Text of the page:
Using Quotation Marks.mp4
 
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Table of Contents: 00:03 - Double-click to edit 00:07 - Double-click to edit 00:21 - Double-click to edit 00:38 - Double-click to edit 00:57 - Direct quotations
 01:21 - Double-click to edit 02:02 - Double-click to edit 02:28 - Double-click to edit 02:45 - Double-click to edit 03:10 - Double-click to edit 03:44 - Direct quotations
 04:05 - Double-click to edit 04:12 - Double-click to edit 04:35 - Double-click to edit 05:04 - Double-click to edit 05:12 - Double-click to edit 05:42 - Quotations marks for titles
 06:04 - Double-click to edit 06:07 - Double-click to edit 06:50 - Double-click to edit 07:01 - Double-click to edit 07:11 - Double-click to edit 07:20 - Double-click to edit 07:29 - Double-click to edit
Views: 6337 mrsbrownrocks
Underlines or Quotations Marks With Titles
 
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Learn when to use quotation marks and underlines with titles.
Views: 5427 Emory Academics
Question and Quotation Marks | 1st Grade | English Grammar | Kids Academy
 
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Now the kids can have fun learning questions and quotations marks with our teachers. Welcome our new video: Question and Quotation Marks | 1st Grade | English Grammar | Kids Academy #TalentedAndGifted #LearnWithKidsAcademy Kids Academy Talented and Gifted Program for kids aged 2-10: Subscribe to our channel: https://goo.gl/iG2Bdr ***** Connect with us on : App Store: https://smart.link/59833db06a6b8 Google Play: https://smart.link/597210af6eb83 Our website: http://www.kidsacademy.mobi Facebook: https://www.facebook.com/KidsAcademyCompany Twitter: https://twitter.com/KidsAcademyCo
Views: 2193 Kids Academy
Grammar Girl #587. More US & UK English. Quotation Marks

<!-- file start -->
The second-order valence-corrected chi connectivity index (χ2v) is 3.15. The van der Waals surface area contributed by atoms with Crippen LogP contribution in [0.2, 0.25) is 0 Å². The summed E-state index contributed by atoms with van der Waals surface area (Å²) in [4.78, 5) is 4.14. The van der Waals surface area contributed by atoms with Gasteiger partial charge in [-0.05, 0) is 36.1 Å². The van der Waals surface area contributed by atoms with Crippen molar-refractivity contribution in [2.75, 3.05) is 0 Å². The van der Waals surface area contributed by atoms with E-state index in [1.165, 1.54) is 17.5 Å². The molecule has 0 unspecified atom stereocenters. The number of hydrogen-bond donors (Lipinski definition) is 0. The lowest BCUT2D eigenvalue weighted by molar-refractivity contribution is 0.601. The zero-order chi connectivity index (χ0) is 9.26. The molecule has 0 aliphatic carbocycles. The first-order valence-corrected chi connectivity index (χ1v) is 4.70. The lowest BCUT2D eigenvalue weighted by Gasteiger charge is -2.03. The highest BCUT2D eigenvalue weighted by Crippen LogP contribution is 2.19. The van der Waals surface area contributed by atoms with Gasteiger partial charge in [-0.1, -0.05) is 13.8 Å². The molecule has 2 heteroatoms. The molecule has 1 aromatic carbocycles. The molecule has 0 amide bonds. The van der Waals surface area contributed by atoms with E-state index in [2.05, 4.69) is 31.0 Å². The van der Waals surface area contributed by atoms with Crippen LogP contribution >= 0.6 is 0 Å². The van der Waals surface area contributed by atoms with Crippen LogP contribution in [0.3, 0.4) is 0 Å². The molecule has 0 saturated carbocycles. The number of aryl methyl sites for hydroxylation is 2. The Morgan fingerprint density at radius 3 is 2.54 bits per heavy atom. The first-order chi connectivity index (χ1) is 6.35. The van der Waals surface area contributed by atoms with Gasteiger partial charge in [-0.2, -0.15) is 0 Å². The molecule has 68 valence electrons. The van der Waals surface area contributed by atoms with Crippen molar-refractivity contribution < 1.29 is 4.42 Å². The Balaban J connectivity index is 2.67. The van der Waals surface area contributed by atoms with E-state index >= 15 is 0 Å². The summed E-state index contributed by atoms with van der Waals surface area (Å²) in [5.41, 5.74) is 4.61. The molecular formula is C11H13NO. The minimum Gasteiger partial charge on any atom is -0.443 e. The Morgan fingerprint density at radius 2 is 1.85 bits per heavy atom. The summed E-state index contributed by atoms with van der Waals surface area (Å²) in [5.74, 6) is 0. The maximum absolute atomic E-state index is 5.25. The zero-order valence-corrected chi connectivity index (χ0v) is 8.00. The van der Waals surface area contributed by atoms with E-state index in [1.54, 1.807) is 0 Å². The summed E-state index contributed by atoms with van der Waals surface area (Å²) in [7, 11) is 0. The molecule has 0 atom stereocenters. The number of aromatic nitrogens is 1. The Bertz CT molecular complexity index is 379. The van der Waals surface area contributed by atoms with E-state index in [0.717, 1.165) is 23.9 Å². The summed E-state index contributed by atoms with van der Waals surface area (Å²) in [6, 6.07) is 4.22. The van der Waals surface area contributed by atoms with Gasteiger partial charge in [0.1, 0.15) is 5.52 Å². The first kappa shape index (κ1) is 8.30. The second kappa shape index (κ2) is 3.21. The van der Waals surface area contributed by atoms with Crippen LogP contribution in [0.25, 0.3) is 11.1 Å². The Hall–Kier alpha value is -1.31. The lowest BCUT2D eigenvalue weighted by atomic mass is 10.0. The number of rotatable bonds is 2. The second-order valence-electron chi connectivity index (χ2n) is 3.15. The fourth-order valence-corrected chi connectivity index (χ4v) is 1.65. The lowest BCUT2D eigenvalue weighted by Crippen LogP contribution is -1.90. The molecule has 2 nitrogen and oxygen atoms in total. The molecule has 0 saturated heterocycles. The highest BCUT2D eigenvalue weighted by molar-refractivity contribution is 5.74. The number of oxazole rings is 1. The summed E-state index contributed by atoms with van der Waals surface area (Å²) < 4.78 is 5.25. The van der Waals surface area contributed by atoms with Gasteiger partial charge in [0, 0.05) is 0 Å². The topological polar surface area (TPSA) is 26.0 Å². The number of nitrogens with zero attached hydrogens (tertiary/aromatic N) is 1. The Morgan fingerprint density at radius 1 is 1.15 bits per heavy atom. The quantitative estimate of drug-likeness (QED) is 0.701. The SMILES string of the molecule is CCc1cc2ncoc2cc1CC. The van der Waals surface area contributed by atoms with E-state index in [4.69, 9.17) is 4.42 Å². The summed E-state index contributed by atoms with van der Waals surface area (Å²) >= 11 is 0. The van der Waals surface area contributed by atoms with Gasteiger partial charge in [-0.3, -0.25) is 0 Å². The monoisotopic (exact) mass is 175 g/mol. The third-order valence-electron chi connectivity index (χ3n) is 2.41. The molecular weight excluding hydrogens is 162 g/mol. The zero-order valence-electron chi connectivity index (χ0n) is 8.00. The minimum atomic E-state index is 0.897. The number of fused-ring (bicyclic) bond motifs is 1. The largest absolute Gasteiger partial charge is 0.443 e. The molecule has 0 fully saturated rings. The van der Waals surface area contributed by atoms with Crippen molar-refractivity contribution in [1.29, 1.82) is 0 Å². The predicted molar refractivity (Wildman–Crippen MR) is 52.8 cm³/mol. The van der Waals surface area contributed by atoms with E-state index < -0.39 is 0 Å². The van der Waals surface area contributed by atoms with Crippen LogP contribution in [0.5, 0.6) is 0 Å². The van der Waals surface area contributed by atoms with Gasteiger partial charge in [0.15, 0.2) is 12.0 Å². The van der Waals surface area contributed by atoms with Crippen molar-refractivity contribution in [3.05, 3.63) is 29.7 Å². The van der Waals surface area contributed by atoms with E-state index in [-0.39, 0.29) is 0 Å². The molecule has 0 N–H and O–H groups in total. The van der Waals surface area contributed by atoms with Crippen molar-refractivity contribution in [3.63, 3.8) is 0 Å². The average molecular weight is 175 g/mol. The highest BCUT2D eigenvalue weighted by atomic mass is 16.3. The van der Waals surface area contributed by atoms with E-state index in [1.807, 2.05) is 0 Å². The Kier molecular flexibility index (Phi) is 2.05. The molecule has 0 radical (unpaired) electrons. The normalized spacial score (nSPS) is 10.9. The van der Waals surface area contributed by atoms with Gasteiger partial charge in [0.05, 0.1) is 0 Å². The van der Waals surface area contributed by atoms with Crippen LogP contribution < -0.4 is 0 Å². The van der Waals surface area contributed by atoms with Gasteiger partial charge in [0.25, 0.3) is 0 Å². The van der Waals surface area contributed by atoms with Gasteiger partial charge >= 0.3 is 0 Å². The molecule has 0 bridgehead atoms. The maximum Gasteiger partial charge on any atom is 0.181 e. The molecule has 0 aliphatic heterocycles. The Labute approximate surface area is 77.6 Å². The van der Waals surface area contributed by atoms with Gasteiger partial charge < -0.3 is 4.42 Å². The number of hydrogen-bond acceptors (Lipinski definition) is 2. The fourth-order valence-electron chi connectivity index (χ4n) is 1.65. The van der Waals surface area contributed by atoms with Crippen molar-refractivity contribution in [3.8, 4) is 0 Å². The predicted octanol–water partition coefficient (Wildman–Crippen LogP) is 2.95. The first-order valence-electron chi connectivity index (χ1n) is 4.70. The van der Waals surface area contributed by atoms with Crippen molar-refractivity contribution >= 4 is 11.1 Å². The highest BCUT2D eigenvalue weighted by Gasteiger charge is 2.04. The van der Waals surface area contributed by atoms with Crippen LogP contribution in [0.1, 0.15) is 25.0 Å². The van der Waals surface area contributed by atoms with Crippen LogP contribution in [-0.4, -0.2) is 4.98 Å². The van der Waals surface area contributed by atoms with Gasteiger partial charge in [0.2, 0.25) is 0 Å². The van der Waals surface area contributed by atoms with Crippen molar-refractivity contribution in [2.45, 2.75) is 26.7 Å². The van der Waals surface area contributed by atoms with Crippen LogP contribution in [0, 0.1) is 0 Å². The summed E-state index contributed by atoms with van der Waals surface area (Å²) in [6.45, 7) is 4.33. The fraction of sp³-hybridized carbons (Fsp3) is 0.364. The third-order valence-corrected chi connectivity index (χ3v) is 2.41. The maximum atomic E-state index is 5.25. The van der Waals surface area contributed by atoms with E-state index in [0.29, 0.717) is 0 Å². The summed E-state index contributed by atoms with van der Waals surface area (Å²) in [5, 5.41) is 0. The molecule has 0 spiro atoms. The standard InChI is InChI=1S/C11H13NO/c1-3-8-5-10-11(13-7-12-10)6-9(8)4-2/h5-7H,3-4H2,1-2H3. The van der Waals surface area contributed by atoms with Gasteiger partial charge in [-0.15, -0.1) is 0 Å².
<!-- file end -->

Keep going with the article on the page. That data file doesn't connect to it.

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This week, I talk about more differences between US and UK English--this time it's company names, team names, and band names. Plus, how to mix quotation marks with other punctuation. FOLLOW GRAMMAR GIRL Twitter: http://twitter.com/grammargirl Facebook: http://facebook.com/grammargirl Pinterest: http://pinterest.com/realgrammargirl Instagram: http://instagram.com/thegrammargirl LinkedIn: https://www.linkedin.com/company/grammar-girl GRAMMAR POP Optimized for iPad: https://itunes.apple.com/us/app/grammar-pop-hd/id666851934?mt=8&ign-mpt=uo%3D4 For all iOS Devices: https://itunes.apple.com/us/app/grammar-pop-hd/id666851934?mt=8&ign-mpt=uo%3D4 GRAMMAR GIRL BOOKS http://www.quickanddirtytips.com/grammar-girl-book-page THE GRAMMAR DAILY 2018 CALENDAR http://amzn.to/2f8jPDG AMAZON AFFILIATE CODE http://quickanddirtytips.com/amazon GRAMMAR GIRL AP STYLE WEBINAR http://bit.ly/2u9wuPn Grammar Girl is part of the Quick and Dirty Tips podcast network. Check out all the Quick and Dirty Tips shows: www.quickanddirtytips.com/podcasts
Views: 381 Grammar Girl
Quotation Marks
 
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This is a video about how to use quotation marks. It includes information about punctuating dialogue as well.
Views: 730 Clair Larsen
2-Minute Writer: Underlining (Italics) vs. Quotation Marks
 
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If you've ever been confused about how to punctuate book titles or poems, this is the video for you. I give helpful tips on remembering whether to use italics or quotation marks. Note: underlining = italics (You just underline longhand and italicize while typing) Be sure to shoot me any questions you have, and subscribe to English nerd for more tips! ____________________ Want to connect? Official website: https://carly-stevens.com Instagram: https://www.instagram.com/carlystevensbooks/ Pinterest: https://www.pinterest.com/carlyastevensenglishnerd/ Sign up for my author newsletter and you'll get the first two chapters of my upcoming fantasy novel Firian Rising!
Views: 459 English Nerd
Punctuation - Quotation Marks in Quotations
 
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This video explains the use of quotation marks in quotations. Included are the usual rules (and a few exceptions) about the placement of other punctuation marks next to quotation marks.
Views: 119 CHSEnglish9
Editing Tip No. 10 -Quotation Marks
 
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Editing Tip No. 10 -Quotation Marks